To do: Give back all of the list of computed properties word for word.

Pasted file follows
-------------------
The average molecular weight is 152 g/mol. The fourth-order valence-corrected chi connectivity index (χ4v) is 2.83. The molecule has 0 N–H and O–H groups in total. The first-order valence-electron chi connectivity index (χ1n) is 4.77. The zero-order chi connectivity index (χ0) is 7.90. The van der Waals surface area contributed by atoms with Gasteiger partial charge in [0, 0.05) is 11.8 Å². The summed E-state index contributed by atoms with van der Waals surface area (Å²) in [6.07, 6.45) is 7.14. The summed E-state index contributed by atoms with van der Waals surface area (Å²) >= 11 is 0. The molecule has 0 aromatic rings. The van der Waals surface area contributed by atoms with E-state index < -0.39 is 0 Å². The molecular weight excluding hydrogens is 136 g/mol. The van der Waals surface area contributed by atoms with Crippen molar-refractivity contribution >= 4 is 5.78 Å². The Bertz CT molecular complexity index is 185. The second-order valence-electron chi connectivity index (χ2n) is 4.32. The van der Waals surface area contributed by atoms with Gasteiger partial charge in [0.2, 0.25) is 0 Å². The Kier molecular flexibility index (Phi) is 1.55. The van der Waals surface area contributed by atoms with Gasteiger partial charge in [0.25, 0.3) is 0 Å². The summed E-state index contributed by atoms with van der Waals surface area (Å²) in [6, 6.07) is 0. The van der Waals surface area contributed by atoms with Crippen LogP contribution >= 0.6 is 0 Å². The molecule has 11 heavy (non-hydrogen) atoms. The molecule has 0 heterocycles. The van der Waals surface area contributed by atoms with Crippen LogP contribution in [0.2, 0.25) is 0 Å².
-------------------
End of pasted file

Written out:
The average molecular weight is 152 g/mol. The fourth-order valence-corrected chi connectivity index (χ4v) is 2.83. The molecule has 0 N–H and O–H groups in total. The first-order valence-electron chi connectivity index (χ1n) is 4.77. The zero-order chi connectivity index (χ0) is 7.90. The van der Waals surface area contributed by atoms with Gasteiger partial charge in [0, 0.05) is 11.8 Å². The summed E-state index contributed by atoms with van der Waals surface area (Å²) in [6.07, 6.45) is 7.14. The summed E-state index contributed by atoms with van der Waals surface area (Å²) >= 11 is 0. The molecule has 0 aromatic rings. The van der Waals surface area contributed by atoms with E-state index < -0.39 is 0 Å². The molecular weight excluding hydrogens is 136 g/mol. The van der Waals surface area contributed by atoms with Crippen molar-refractivity contribution >= 4 is 5.78 Å². The Bertz CT molecular complexity index is 185. The second-order valence-electron chi connectivity index (χ2n) is 4.32. The van der Waals surface area contributed by atoms with Gasteiger partial charge in [0.2, 0.25) is 0 Å². The Kier molecular flexibility index (Phi) is 1.55. The van der Waals surface area contributed by atoms with Gasteiger partial charge in [0.25, 0.3) is 0 Å². The summed E-state index contributed by atoms with van der Waals surface area (Å²) in [6, 6.07) is 0. The van der Waals surface area contributed by atoms with Crippen LogP contribution >= 0.6 is 0 Å². The molecule has 11 heavy (non-hydrogen) atoms. The molecule has 0 heterocycles. The van der Waals surface area contributed by atoms with Crippen LogP contribution in [0.2, 0.25) is 0 Å².